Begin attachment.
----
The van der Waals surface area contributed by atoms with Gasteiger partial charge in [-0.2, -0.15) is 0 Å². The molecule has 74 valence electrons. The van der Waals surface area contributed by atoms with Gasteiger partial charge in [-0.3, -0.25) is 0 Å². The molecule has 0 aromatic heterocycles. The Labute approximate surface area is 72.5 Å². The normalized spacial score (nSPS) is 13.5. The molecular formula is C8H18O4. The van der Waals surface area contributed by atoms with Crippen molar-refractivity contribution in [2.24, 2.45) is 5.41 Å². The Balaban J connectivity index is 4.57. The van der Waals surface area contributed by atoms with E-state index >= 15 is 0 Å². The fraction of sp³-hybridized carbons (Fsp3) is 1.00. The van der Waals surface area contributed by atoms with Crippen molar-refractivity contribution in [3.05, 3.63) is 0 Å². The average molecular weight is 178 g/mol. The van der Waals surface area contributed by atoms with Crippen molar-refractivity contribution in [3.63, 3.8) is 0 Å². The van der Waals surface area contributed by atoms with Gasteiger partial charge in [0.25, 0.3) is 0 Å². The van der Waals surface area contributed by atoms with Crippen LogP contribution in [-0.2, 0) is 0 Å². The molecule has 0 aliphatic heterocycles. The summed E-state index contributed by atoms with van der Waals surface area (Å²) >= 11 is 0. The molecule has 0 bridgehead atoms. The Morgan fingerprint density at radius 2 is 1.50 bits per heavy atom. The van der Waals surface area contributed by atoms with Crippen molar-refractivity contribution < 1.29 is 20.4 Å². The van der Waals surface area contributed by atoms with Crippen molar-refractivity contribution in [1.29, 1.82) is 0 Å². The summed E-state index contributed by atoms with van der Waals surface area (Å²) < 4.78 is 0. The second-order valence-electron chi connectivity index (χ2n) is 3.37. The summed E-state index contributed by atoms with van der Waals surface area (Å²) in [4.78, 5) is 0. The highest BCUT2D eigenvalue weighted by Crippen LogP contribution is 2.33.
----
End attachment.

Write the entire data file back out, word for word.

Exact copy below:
The van der Waals surface area contributed by atoms with Gasteiger partial charge in [-0.2, -0.15) is 0 Å². The molecule has 74 valence electrons. The van der Waals surface area contributed by atoms with Gasteiger partial charge in [-0.3, -0.25) is 0 Å². The molecule has 0 aromatic heterocycles. The Labute approximate surface area is 72.5 Å². The normalized spacial score (nSPS) is 13.5. The molecular formula is C8H18O4. The van der Waals surface area contributed by atoms with Crippen molar-refractivity contribution in [2.24, 2.45) is 5.41 Å². The Balaban J connectivity index is 4.57. The van der Waals surface area contributed by atoms with E-state index >= 15 is 0 Å². The fraction of sp³-hybridized carbons (Fsp3) is 1.00. The van der Waals surface area contributed by atoms with Crippen molar-refractivity contribution in [3.05, 3.63) is 0 Å². The average molecular weight is 178 g/mol. The van der Waals surface area contributed by atoms with Crippen molar-refractivity contribution in [3.63, 3.8) is 0 Å². The van der Waals surface area contributed by atoms with Gasteiger partial charge in [0.25, 0.3) is 0 Å². The van der Waals surface area contributed by atoms with Crippen LogP contribution in [-0.2, 0) is 0 Å². The molecule has 0 aliphatic heterocycles. The summed E-state index contributed by atoms with van der Waals surface area (Å²) >= 11 is 0. The molecule has 0 bridgehead atoms. The Morgan fingerprint density at radius 2 is 1.50 bits per heavy atom. The van der Waals surface area contributed by atoms with Crippen molar-refractivity contribution < 1.29 is 20.4 Å². The van der Waals surface area contributed by atoms with Crippen molar-refractivity contribution in [1.29, 1.82) is 0 Å². The summed E-state index contributed by atoms with van der Waals surface area (Å²) < 4.78 is 0. The second-order valence-electron chi connectivity index (χ2n) is 3.37. The summed E-state index contributed by atoms with van der Waals surface area (Å²) in [4.78, 5) is 0. The highest BCUT2D eigenvalue weighted by Crippen LogP contribution is 2.33.